By Mark Henricks
Sister Mary Ellen Leciejewski’s job is taking care of the environment. So when the ecology program coordinator for Catholic Healthcare West learned of a set of green IT guidelines being promoted by the Center for Environmental Health, she was all over it.
“They were talking about things that were near and dear to our hearts, like purchasing, extending the lifespans of products and how we get rid of them,” says Leciejewski, whose San Francisco organization runs a non-profit network of 41 hospitals. “We felt this was something we could really stand behind.”
Last week, Catholic Healthcare West joined Kaiser Permanente, Broadlane and the Premier healthcare alliance in agreeing to follow the standards developed by the Center for Environmental Health. Like Catholic Healthcare West, Oakland-based Kaiser is one of the nation’s largest non-profit healthcare providers, with approximately three-dozen hospitals. Dallas-based Broadlane is a for-profit group purchasing organization for thousands of hospitals. For-profit Premier provides clinical and financial data services to 2,300 U.S. hospitals.
Like Catholic Healthcare West, CEH belongs to the international Health Care Without Harm coalition, an organization that advocates sustainable healthcare practices. The CEH standards focus on electronics purchasing and management. With regard to purchasing, the benchmark calls for purchasing products rated at least Bronze using the Electronic Product Environmental Assessment Tool, and preferably Gold or Silver. When it comes to energy efficiency, CEH asks buyers to purchase Energy Star-qualified products. The standards also call for purchasing products free of halogens, and they emphasize buying from manufacturers with takeback programs for both products and packaging.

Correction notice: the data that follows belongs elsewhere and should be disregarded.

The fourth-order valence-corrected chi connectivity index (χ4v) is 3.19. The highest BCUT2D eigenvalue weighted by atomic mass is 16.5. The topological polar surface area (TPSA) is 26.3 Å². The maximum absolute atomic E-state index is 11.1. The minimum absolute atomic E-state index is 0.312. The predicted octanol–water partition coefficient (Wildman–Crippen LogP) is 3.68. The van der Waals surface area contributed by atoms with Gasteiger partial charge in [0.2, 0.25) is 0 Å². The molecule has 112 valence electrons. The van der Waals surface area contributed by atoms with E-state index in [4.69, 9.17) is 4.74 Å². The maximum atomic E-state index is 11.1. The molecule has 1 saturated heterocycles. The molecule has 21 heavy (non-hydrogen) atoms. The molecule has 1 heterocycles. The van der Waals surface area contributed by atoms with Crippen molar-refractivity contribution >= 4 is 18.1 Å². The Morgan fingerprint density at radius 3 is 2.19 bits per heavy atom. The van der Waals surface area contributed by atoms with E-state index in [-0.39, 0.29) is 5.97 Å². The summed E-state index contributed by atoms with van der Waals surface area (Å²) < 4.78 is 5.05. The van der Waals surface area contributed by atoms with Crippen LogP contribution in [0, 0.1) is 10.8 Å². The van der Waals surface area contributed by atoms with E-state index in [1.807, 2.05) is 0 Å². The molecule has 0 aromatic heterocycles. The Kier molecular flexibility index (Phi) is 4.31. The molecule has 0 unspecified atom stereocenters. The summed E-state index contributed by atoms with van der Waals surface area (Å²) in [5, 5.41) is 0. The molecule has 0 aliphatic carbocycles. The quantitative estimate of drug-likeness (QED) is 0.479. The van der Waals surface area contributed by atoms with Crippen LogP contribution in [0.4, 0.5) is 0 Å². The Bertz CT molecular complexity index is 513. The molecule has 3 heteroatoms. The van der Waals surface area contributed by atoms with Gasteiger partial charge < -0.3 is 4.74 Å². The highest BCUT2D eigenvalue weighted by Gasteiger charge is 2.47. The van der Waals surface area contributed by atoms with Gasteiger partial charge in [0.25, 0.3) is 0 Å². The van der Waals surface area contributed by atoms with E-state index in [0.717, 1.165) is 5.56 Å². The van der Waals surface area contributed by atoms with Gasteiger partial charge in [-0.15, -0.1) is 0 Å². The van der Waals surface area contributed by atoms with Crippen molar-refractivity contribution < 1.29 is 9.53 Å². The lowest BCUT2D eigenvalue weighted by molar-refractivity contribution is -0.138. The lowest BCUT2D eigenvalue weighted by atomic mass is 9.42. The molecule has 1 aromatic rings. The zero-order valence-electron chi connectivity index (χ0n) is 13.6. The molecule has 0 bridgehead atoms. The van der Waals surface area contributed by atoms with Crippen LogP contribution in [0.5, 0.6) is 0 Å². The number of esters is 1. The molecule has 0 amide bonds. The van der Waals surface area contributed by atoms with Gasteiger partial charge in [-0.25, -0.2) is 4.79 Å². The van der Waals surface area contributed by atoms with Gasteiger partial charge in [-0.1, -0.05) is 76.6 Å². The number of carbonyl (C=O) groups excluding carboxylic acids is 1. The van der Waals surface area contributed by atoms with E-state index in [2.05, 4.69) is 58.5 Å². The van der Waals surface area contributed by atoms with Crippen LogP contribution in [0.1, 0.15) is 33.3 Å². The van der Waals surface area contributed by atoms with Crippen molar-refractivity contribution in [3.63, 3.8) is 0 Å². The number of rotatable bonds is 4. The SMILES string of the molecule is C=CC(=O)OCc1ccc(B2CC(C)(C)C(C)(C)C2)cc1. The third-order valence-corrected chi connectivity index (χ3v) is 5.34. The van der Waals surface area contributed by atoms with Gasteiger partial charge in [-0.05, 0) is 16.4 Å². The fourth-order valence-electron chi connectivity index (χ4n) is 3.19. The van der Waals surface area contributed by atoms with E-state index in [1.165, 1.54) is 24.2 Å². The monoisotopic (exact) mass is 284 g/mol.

Leciejewski said that virtually of the 6,500 PCs at Catholic Healthcare West’s facilities are EPEAT-rated Gold. She’d like to see the rest of the PCs brought up to the top standard. In addition, she says, they have begun initiatives to extend the life of IT products, with the aim of reducing the consumption of energy and materials required to manufacture new ones. “We are working to expand those so people can’t just go in and say, ‘I want a new computer,’” she says.
The standards also call for healthcare organizations to look for ways to cut energy using power management and energy efficiency technologies. Other elements address using recycling programs and asking vendors to develop products that have longer lifespans and are more easily upgradeable.
The CEH standards don’t address all possible green IT issues. For instance, they don’t set standards for using renewable energy sources. Leciejewski said Catholic Healthcare West is considering alternative energy sources, without making any decisions yet. “But that’s the next thing coming down the pike,” she notes.
CEH says its guidance is especially important because the federal stimulus bill provides $20 billion to promote electronic medical records systems. Partly as a result, most small and mid-sized hospitals plan to increase spending for these systems, the coalition says, so the time is ripe to integrate environmental standards into their practices.
Leciejewski says that Catholic Healthcare West’s endorsement of the guidance wasn’t directly related to the prospect of tapping into the federal stimulus dollars. “It could provide positive reinforcement,” she says, “but whether or not we get that, we’re going to continue to be committed to this. That’s part of our mission and part of our core values.”
The hospital chain isn’t limiting itself to whatever future guidance or initiatives come from CEH, she adds. “We’re going to continue to look for opportunities to adopt green policies as they emerge,” she says.
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